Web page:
Sequel to controversial ‘Tattooist of Auschwitz’ book to be published next month

Sequel to controversial ‘Tattooist of Auschwitz’ book to be published next month

Heather Morris' second work, Cilka’s Journey, comes after her first was derided by Auschwitz museum, which said it 'cannot be recommended as a valuable title' for Shoah education

Auschwitz concentration camp
Auschwitz concentration camp

A sequel to controversial bestseller The Tattooist of Auschwitz will be published next month.

Author Heather Morris, whose story of concentration camp love sold 1.8 million copies in the UK alone, will visit London for the launch of Cilka’s Journey, in October.

Morris claimed The Tattooist of Auschwitz was “95 per cent accurate” with the story of how the camp’s tattooist – Slovakian Jew Lali Sokolov – falls in love with prisoner Gita Furman as “researched and confirmed”, but the book came under heavy scrutiny by Holocaust researchers shortly after publication.

Her second book follows Cilka Klein, a 16-year-old girl sent to Auschwitz in 1942, who was separated at the selection process by the camp’s commandant, after he noticed her long, beautiful hair. After liberation, she is charged as a collaborator by the Russians and sent to Siberia.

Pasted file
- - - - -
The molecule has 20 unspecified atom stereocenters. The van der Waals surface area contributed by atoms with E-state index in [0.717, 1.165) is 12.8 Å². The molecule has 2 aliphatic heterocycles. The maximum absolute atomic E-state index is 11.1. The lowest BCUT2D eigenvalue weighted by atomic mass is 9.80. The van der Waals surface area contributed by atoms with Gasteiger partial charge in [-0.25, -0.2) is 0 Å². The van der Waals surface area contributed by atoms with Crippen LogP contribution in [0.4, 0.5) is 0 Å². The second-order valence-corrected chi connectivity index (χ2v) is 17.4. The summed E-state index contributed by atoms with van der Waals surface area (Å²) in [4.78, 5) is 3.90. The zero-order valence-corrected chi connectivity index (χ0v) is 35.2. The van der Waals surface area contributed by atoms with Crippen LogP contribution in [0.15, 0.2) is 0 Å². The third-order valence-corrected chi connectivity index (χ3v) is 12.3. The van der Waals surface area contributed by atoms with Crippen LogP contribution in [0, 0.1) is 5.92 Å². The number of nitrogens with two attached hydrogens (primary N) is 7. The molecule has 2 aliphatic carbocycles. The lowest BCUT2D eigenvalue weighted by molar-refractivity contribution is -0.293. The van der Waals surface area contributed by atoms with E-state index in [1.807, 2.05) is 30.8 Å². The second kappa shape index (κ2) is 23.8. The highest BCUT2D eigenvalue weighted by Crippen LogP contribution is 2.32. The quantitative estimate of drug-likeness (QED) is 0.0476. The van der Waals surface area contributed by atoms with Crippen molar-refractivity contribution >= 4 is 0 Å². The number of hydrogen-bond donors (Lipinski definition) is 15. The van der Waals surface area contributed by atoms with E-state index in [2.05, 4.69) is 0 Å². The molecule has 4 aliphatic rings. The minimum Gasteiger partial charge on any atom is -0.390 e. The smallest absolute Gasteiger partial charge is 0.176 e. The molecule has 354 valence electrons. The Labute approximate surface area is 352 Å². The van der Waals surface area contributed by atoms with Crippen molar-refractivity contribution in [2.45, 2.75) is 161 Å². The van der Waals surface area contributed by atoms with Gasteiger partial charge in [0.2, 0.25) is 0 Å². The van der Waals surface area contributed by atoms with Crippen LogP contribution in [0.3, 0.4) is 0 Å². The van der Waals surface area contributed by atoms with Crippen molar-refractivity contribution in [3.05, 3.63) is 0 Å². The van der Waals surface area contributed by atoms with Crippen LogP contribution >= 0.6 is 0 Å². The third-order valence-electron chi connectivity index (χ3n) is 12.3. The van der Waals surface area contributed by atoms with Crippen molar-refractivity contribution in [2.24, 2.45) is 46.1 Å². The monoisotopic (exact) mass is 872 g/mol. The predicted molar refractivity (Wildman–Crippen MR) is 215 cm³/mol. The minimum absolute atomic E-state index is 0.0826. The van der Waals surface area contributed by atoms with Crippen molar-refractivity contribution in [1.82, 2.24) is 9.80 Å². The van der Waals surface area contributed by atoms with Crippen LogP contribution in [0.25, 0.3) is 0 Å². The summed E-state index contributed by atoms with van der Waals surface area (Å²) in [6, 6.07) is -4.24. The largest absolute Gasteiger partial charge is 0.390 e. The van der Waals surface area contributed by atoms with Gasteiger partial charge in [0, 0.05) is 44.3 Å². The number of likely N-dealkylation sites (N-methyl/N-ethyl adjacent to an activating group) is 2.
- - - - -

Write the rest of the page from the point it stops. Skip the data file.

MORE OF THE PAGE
The sequel, which explores the female experience of war and sexual violence in conflict will launch at an event as part of the London Literature Festival at the Southbank Centre, next month.

Cilka’s Journey

It comes after The Auschwitz Memorial Research Centre (AMRC) listed a catalogue of errors in The ‘Tattooist of Auschwitz’ December 2018. Its report led to a stinging rebuke from the Auschwitz-Birkenau Memorial and Museum, which noted that the novel gives “an impression about Auschwitz inspired by authentic events,” but that it was “almost without any value as a document”.

A museum statement added: “Given the number of factual errors, therefore, this book cannot be recommended as a valuable title for persons who want to explore and understand the history of Auschwitz.”

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